However, times were so desperate that it was worth taking risks. Living conditions were poor. Sod and lava huts nowadays are made for museums and tourists so they are constructed to look romantic. Sod and turf huts were not romantic. IN 1845 Madame Pfeiffer says ‘Small and low, built of lava, with the interstices filled with earth…A dark narrow passage about four feet high, leads on one side into the common room, and on the other to a few compartments, some of which are used as storehouses for provisions and the rest as winter stables for the cows and sheep…The rooms of the poorer class have neither wooden walls nor floors, and are just large enough to admit of the inhabitants sleeping, and perhaps turning round in them. …Above the beds are fixed rods, from with depend clothes, shoes, stockings, &c….Stoves are considered unnecessary, for as the space is very confined, and the house densely populated.

Rods are also placed round the fire place, and on these the wet clothes and fishes are hung up in company to dry. The smoke completely fills the room.”

Houses were cold. They was no stove. They were crowded. There was little light because glass was scarce. Laws were passed by the landowners to control all the workers who, by law, were forced to work on a farm. They could only change jobs on one day a year. Marriage was not allowed unless a man had the equivalent of four hundreds. This meant that many men and women had no hope of marriage. With wages appalling low, in some cases a few dollars a year, there was little opportunity for a man to save enough money to put down on a piece of land and some animals. It might take a careful, tight fisted man twenty years working as a farm hand to save enough for a down payment on a farm. When he did he also had to rent the sheep or cows from a wealthy landowner at exorbitant rates. What land was available for men who wanted to become independent farmers in the years of good weather was marginal land.

Good land had long ago been taken. The land that became available was usually on the edge of lava deserts. With a cold summer that same land quickly became uninhabitable. A cold summer meant the grass didn’t grow. No grass, the sheep and cows didn’t survive. Without them, there was starvation. People farming marginal land could with one or two cold summers lose everything and become paupers with family members sold off to whoever would keep them for the smallest amount of money. A volcanic eruption that destroyed hay land was a disaster.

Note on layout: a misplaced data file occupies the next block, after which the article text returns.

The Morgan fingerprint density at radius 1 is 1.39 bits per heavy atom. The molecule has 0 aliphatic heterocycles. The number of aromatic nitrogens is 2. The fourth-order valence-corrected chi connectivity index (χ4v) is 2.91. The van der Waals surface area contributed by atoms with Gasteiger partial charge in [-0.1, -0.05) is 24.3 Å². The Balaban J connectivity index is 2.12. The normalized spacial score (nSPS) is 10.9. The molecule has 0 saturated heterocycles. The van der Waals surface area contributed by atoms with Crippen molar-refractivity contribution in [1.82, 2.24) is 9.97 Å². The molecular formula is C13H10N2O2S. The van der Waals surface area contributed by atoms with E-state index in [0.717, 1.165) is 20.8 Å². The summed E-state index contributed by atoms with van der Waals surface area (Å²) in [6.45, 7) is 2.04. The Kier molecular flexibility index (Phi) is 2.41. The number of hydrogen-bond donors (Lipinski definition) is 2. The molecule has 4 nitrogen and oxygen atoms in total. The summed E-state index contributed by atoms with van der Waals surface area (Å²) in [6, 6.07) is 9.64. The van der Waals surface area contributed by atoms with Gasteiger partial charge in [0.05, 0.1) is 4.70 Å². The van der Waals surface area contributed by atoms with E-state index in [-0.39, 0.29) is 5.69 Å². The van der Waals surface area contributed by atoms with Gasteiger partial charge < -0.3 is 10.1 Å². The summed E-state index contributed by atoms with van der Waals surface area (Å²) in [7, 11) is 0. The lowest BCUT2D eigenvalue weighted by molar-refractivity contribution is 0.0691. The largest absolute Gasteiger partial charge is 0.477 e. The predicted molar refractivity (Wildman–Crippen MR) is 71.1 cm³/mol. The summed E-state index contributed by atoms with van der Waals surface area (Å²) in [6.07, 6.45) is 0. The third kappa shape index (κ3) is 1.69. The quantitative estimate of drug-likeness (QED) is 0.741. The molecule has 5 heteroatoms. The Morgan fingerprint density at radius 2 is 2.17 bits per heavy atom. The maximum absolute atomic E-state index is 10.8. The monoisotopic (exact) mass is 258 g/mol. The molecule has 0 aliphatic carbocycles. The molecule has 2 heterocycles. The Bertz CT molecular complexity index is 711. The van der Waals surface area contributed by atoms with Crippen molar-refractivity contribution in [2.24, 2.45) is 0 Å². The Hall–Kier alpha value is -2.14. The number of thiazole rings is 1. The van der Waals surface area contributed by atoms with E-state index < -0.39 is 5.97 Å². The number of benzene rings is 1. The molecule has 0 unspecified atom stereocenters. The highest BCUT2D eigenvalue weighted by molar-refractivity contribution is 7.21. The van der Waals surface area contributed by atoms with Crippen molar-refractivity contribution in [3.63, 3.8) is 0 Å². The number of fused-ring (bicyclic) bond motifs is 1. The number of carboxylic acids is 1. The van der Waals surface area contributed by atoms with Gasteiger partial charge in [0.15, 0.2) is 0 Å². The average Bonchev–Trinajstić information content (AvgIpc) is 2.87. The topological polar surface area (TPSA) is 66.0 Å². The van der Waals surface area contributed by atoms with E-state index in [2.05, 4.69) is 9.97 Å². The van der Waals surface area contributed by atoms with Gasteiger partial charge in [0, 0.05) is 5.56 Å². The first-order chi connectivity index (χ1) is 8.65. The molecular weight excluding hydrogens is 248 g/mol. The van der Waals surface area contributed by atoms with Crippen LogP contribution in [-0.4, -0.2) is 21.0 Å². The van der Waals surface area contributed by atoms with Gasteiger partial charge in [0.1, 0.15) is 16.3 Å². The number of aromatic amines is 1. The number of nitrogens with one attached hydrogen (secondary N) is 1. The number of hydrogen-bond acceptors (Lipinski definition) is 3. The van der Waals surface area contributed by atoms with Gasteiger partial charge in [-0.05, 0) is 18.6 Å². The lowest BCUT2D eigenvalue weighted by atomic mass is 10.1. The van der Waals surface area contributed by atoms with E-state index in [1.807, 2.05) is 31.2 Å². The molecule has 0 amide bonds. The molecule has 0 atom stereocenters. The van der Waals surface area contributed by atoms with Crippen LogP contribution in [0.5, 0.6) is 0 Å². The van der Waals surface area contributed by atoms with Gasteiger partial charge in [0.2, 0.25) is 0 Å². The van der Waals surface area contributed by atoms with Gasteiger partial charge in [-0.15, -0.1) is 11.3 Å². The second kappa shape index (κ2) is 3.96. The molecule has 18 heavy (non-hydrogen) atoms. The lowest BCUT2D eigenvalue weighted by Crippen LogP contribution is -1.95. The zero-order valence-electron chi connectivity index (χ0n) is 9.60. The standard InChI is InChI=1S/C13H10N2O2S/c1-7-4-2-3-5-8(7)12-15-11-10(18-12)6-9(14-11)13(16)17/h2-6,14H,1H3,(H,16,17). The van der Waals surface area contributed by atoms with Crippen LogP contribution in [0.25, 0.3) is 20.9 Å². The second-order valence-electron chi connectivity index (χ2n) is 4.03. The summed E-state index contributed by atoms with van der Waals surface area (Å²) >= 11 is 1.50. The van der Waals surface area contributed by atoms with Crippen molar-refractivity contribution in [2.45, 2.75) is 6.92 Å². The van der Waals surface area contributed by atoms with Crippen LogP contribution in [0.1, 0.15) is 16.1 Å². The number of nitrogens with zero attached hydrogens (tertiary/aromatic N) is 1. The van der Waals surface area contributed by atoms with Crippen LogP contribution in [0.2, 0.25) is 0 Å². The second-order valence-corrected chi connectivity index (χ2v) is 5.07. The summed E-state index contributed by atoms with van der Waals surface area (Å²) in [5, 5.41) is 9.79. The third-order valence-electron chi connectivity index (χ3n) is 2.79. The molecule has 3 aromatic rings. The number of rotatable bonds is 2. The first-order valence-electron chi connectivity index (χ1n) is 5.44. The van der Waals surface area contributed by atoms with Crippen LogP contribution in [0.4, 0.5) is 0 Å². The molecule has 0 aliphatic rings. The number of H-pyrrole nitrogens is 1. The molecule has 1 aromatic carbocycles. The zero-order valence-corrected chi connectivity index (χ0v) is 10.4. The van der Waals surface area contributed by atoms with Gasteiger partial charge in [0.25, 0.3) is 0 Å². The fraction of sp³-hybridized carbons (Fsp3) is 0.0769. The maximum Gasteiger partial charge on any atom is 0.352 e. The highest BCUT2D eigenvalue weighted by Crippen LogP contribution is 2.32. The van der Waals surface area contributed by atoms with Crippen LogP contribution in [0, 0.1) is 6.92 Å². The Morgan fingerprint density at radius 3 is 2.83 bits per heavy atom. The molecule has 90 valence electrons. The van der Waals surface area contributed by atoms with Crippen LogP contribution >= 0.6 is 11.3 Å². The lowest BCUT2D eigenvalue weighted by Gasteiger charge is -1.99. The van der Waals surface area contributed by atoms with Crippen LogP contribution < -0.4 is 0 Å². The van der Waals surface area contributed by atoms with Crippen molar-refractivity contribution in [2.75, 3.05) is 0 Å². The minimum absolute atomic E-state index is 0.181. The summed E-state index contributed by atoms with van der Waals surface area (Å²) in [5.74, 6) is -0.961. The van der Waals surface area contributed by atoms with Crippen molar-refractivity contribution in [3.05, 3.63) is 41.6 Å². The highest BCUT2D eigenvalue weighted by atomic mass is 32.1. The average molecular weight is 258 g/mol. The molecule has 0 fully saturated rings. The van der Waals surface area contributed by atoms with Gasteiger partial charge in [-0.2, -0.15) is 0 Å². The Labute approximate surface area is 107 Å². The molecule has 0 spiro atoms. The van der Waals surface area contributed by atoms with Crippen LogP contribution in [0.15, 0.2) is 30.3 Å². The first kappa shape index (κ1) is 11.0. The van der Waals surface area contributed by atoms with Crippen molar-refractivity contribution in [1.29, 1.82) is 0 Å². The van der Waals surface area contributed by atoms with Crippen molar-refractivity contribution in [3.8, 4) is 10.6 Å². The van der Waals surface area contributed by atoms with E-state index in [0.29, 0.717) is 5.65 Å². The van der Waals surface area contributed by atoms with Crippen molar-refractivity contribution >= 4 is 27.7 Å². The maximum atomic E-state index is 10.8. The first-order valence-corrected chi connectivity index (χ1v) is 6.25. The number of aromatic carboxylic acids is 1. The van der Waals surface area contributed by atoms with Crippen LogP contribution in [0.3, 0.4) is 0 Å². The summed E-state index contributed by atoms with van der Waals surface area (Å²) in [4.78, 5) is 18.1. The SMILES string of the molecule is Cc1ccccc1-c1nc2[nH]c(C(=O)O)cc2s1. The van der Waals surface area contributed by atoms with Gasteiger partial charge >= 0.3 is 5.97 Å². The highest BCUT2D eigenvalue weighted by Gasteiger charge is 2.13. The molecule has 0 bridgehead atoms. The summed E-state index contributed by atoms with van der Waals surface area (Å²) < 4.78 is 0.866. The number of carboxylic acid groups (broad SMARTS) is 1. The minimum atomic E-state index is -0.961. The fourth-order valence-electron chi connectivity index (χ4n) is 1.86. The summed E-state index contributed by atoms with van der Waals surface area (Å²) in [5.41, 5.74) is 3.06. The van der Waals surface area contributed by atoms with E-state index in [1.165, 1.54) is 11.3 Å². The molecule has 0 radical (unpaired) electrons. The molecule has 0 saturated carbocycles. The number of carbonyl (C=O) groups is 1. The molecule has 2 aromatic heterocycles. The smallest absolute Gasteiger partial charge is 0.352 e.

Even when the weather was decent, farming alone was not enough to sustain most people so the men walked to the coastal fishing areas. Fishing conditions on the North Sea were dangerous. Boats frequently sank, taking ten or fifteen men with them.

Richard Burton, 1875, says that “The storekeeper must advance goods to the farmer, and the latter refunds him when he can, especially in June and July, September and October, when wool is pulled (Icelanders did not shear sheep. The wool was pulled as it became loose.)and wethers (castrated male sheep)killed. A few of the farmers have money at the merchants, who do not, however, pay interest; many are in debt, and the two classes hardly balance each other. Prices are generally high.” That is the prices of goods available at the store are high.

Those people who chose to make two dangerous sea voyages, first to Scotland or England, then to the North America, were people prepared to take risks and endure hardship. Sailing ships were at the mercy of the weather. Conditions on board the ships for steerage passengers were appalling. Narratives of those voyages often record burials at sea.

Icelandic emigrants tried Nova Scotia.The good land was taken. They tried Kinmount, Ontario. The Pennsylvania Dutch (Germans) already had taken up the good farmland in Ontario. The land in Kinmount was not suitable for farming. The immigrants then made a long and hard journey that ended on the beach at Willow Point with winter closing in and no milk cows because hay had not been put up to feed them. The land was mostly swamp and higher ground was heavily forested. Icelanders were not farmers. When an Icelander answered bondur to the question about his employment on his immigration paper, he was not describing himself as a farmer but as a herder of sheep and milk cows.